STATEN ISLAND, N.Y. — Patricia Howard wanted to go to college, but she was in a bind. She worried she’d get off track if she stayed in her densely packed New York City neighborhood, in Queens, but her mom needed her, and out-of-town options were too expensive, even with financial aid.
She had heard of the College of Staten Island, which seemed impossibly far away, across two boroughs and the New York harbor. Then she found out about a free shuttle bus that would significantly ease her commute. One look at the course catalog and then the expansive lawns on a campus dotted with trees and low-lying brick buildings and she was sold.
“The shuttle does make it easier, it helps out a lot,” said Howard, 18, whose commute is about two hours. “It keeps you on track for class. If I had stayed in the city it would have been too comfortable, too easy not to study.”
The national conversation about helping more low-income students of color like Howard go to college has produced a complex set of potential solutions, but on Staten Island, a simple blue bus seems to have opened doors that administrators had been struggling to unlock for years. Overall enrollment at the college has increased by only 15 percent since the shuttle was started, but the numbers of black and Latino students have increased by 49 and 43 percent respectively.
The experience may provide lessons for colleges seeking to attract a more diverse group of students.
“Transportation is an access issue,” said Jennifer Brown Lerner, deputy director at the American Youth Policy Forum. “Research indicates that it is one of the barriers students face for enrollment and keeping up in college, both in terms of access and cost.”
It’s not just an issue in poorer neighborhoods in cities, where black and Latino youth are overrepresented, but also, she said, in rural and suburban areas where public transportation is more scarce.
Administrators at the College of Staten Island, or CSI, which is part of the City University of New York, say that even though other initiatives may have contributed to the school’s increased diversity, such as more outreach programs and the addition of dorms two years ago, the shuttle bus has been key. An early ridership study showed that about half the students were coming from other parts of New York City. The college, which is now 12 percent Asian, 14 percent black and 17 percent Latino, is more diverse than Staten Island itself.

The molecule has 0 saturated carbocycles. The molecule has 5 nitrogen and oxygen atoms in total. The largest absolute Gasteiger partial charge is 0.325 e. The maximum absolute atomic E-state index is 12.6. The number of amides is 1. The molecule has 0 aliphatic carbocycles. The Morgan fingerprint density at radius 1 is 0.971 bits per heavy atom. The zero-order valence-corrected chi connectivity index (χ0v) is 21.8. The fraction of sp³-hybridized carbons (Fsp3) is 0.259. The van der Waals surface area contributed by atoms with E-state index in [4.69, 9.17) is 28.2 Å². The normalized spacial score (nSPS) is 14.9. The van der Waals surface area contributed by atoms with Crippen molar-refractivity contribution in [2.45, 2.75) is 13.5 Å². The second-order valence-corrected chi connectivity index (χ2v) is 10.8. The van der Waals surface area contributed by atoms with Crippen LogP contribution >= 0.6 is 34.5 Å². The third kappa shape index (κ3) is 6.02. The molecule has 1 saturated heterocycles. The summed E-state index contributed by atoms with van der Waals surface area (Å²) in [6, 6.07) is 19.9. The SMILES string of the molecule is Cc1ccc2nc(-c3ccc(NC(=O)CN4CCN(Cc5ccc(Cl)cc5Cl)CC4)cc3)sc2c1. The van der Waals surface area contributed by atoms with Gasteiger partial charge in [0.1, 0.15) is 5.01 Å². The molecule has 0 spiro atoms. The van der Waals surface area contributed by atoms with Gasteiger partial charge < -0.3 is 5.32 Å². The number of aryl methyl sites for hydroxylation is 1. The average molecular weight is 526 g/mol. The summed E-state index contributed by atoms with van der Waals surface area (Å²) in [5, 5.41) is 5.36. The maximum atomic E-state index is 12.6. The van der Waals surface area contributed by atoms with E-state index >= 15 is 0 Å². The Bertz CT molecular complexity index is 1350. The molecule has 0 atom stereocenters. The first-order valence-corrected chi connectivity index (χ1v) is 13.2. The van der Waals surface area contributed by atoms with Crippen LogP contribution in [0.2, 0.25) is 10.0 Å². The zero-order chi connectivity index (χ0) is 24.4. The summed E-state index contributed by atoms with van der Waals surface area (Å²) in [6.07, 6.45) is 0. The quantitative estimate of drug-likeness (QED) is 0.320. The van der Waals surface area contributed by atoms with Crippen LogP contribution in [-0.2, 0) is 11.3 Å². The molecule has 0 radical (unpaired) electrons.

The CSI staff also stress that the shuttle bus has broadened access for residents of Staten Island as well.
“What happened in the implementation of the shuttle bus is that the diversity of the student body increased,” said Michael Kress, vice president of information technology and economic development, who has worked at CSI for 47 years. “The places where there’s a lot of diversity on Staten Island, there’s not a lot of transportation, so it’s not easy to get to the campus unless you have a car.”
Shuttle bus ridership rose to 360,000 passengers last year, a 60 percent increase from when it began. The shuttle now reliably runs every 20 minutes from the ferry terminal during peak hours and the ride takes 25 minutes — about half the time that a city bus takes. And city buses’ departure times can be unreliable.
Word of the CSI shuttle’s success has spread. Last fall Queens College (which has similar problems with city bus reliability) added a shuttle bus to run between the two main public transit hubs and the college. At Connecticut’s Asnuntuck Community College, a free shuttle bus now picks up students from Hartford — mostly young people who weren’t able to pursue college right after high school — takes them to the college, about 25 minutes away, and buses them back at the end of the day.
One of the main barriers to providing such efficient, low-cost transportation is, of course, the price tag.
“Colleges will ask themselves, do I spend dollars on increasing the quality of my staff and programs, or on transit vouchers and better transportation,” said Erin Russ, a policy assistant with EducationCounsel.
The CSI shuttle began as a pilot program in 2008, using federal grant money that dried up after two years. But the shuttle was so popular that the college continued to fund most of it from its general budget. Last year, however, Albany budget cuts for CUNY meant the college effectively lost $2.7 million, according to Ira Persky, CSI’s vice president for finance and administration. Students agreed to a $40 per-semester fee (which can be covered by financial aid) to help keep the shuttle and other internal bus services running. The shuttle bus alone costs about $800,000 per year, according to Persky.
Still, many students say it’s worth it. Dajour Armstrong gets up at 5 a.m. to get to class on time from his home in the Throgs Neck section of the Bronx. He has already ridden a bus, two subway trains and the ferry by the time he takes a seat on the shuttle bus. After such an odyssey, the prospect of being late to class because of an erratic city bus was disheartening.
“I didn’t want to stay in the Bronx; I wanted to get out and explore,” said Armstrong, 18. “They told me about the shuttle. It makes it easier.”